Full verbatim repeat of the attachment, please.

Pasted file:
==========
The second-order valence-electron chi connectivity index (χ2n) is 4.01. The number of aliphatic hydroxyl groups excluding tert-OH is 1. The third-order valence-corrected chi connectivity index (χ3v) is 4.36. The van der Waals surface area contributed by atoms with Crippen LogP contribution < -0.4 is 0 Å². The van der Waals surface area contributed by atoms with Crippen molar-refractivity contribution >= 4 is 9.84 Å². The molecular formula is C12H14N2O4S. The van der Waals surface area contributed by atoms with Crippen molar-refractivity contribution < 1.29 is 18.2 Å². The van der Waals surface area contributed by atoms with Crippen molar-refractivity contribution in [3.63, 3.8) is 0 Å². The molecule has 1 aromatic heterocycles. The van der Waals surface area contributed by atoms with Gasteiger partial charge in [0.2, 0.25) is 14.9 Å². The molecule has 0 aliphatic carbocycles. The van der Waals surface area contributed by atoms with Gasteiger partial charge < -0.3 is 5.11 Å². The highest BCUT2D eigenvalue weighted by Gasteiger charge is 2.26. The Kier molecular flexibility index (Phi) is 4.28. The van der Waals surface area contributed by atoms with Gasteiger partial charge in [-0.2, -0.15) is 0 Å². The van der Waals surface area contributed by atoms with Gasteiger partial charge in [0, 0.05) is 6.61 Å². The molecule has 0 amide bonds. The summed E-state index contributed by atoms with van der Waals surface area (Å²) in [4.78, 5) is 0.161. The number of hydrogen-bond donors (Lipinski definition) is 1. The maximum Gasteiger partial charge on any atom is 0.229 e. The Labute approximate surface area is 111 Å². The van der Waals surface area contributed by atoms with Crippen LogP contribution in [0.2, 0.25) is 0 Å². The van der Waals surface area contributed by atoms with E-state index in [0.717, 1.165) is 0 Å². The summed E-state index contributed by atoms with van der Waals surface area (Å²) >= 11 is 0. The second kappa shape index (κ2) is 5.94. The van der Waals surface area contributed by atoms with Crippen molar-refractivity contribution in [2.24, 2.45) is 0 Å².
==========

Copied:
The second-order valence-electron chi connectivity index (χ2n) is 4.01. The number of aliphatic hydroxyl groups excluding tert-OH is 1. The third-order valence-corrected chi connectivity index (χ3v) is 4.36. The van der Waals surface area contributed by atoms with Crippen LogP contribution < -0.4 is 0 Å². The van der Waals surface area contributed by atoms with Crippen molar-refractivity contribution >= 4 is 9.84 Å². The molecular formula is C12H14N2O4S. The van der Waals surface area contributed by atoms with Crippen molar-refractivity contribution < 1.29 is 18.2 Å². The van der Waals surface area contributed by atoms with Crippen molar-refractivity contribution in [3.63, 3.8) is 0 Å². The molecule has 1 aromatic heterocycles. The van der Waals surface area contributed by atoms with Gasteiger partial charge in [0.2, 0.25) is 14.9 Å². The molecule has 0 aliphatic carbocycles. The van der Waals surface area contributed by atoms with Gasteiger partial charge < -0.3 is 5.11 Å². The highest BCUT2D eigenvalue weighted by Gasteiger charge is 2.26. The Kier molecular flexibility index (Phi) is 4.28. The van der Waals surface area contributed by atoms with Gasteiger partial charge in [-0.2, -0.15) is 0 Å². The van der Waals surface area contributed by atoms with Gasteiger partial charge in [0, 0.05) is 6.61 Å². The molecule has 0 amide bonds. The summed E-state index contributed by atoms with van der Waals surface area (Å²) in [4.78, 5) is 0.161. The number of hydrogen-bond donors (Lipinski definition) is 1. The maximum Gasteiger partial charge on any atom is 0.229 e. The Labute approximate surface area is 111 Å². The van der Waals surface area contributed by atoms with Crippen LogP contribution in [0.2, 0.25) is 0 Å². The van der Waals surface area contributed by atoms with E-state index in [0.717, 1.165) is 0 Å². The summed E-state index contributed by atoms with van der Waals surface area (Å²) >= 11 is 0. The second kappa shape index (κ2) is 5.94. The van der Waals surface area contributed by atoms with Crippen molar-refractivity contribution in [2.24, 2.45) is 0 Å².